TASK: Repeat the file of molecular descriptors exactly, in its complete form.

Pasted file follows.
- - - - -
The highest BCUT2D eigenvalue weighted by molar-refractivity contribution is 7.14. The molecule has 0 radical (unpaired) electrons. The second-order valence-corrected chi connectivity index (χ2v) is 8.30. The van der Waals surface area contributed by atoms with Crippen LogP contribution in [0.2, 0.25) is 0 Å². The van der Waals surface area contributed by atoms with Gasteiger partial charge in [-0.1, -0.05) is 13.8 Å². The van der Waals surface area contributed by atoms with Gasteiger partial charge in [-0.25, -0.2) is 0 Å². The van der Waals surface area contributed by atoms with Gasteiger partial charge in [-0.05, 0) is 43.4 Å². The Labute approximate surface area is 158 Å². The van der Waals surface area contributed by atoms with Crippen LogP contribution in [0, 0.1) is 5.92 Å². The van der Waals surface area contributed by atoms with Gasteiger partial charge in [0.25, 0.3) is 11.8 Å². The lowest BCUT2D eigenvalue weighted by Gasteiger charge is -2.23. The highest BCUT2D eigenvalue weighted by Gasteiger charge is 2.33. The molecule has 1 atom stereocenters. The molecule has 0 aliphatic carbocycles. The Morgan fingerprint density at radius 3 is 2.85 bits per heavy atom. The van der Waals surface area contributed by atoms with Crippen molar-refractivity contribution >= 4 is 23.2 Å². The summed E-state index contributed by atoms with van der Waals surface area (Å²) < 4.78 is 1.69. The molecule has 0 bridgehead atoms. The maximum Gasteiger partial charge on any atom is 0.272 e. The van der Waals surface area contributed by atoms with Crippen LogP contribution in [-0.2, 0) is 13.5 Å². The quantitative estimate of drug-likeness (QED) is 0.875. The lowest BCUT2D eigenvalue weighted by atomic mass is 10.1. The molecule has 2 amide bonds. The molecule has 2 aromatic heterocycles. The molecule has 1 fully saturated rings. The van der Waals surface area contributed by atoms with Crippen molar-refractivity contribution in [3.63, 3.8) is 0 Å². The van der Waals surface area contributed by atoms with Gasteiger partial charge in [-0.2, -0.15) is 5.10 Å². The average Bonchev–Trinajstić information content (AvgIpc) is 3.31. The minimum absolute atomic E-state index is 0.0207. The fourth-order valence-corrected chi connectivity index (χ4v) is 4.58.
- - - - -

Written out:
The highest BCUT2D eigenvalue weighted by molar-refractivity contribution is 7.14. The molecule has 0 radical (unpaired) electrons. The second-order valence-corrected chi connectivity index (χ2v) is 8.30. The van der Waals surface area contributed by atoms with Crippen LogP contribution in [0.2, 0.25) is 0 Å². The van der Waals surface area contributed by atoms with Gasteiger partial charge in [-0.1, -0.05) is 13.8 Å². The van der Waals surface area contributed by atoms with Gasteiger partial charge in [-0.25, -0.2) is 0 Å². The van der Waals surface area contributed by atoms with Gasteiger partial charge in [-0.05, 0) is 43.4 Å². The Labute approximate surface area is 158 Å². The van der Waals surface area contributed by atoms with Crippen LogP contribution in [0, 0.1) is 5.92 Å². The van der Waals surface area contributed by atoms with Gasteiger partial charge in [0.25, 0.3) is 11.8 Å². The lowest BCUT2D eigenvalue weighted by Gasteiger charge is -2.23. The highest BCUT2D eigenvalue weighted by Gasteiger charge is 2.33. The molecule has 1 atom stereocenters. The molecule has 0 aliphatic carbocycles. The Morgan fingerprint density at radius 3 is 2.85 bits per heavy atom. The van der Waals surface area contributed by atoms with Crippen molar-refractivity contribution >= 4 is 23.2 Å². The summed E-state index contributed by atoms with van der Waals surface area (Å²) < 4.78 is 1.69. The molecule has 0 bridgehead atoms. The maximum Gasteiger partial charge on any atom is 0.272 e. The van der Waals surface area contributed by atoms with Crippen LogP contribution in [-0.2, 0) is 13.5 Å². The quantitative estimate of drug-likeness (QED) is 0.875. The lowest BCUT2D eigenvalue weighted by atomic mass is 10.1. The molecule has 2 amide bonds. The molecule has 2 aromatic heterocycles. The molecule has 1 fully saturated rings. The van der Waals surface area contributed by atoms with Crippen molar-refractivity contribution in [3.63, 3.8) is 0 Å². The van der Waals surface area contributed by atoms with Gasteiger partial charge in [-0.2, -0.15) is 5.10 Å². The average Bonchev–Trinajstić information content (AvgIpc) is 3.31. The minimum absolute atomic E-state index is 0.0207. The fourth-order valence-corrected chi connectivity index (χ4v) is 4.58.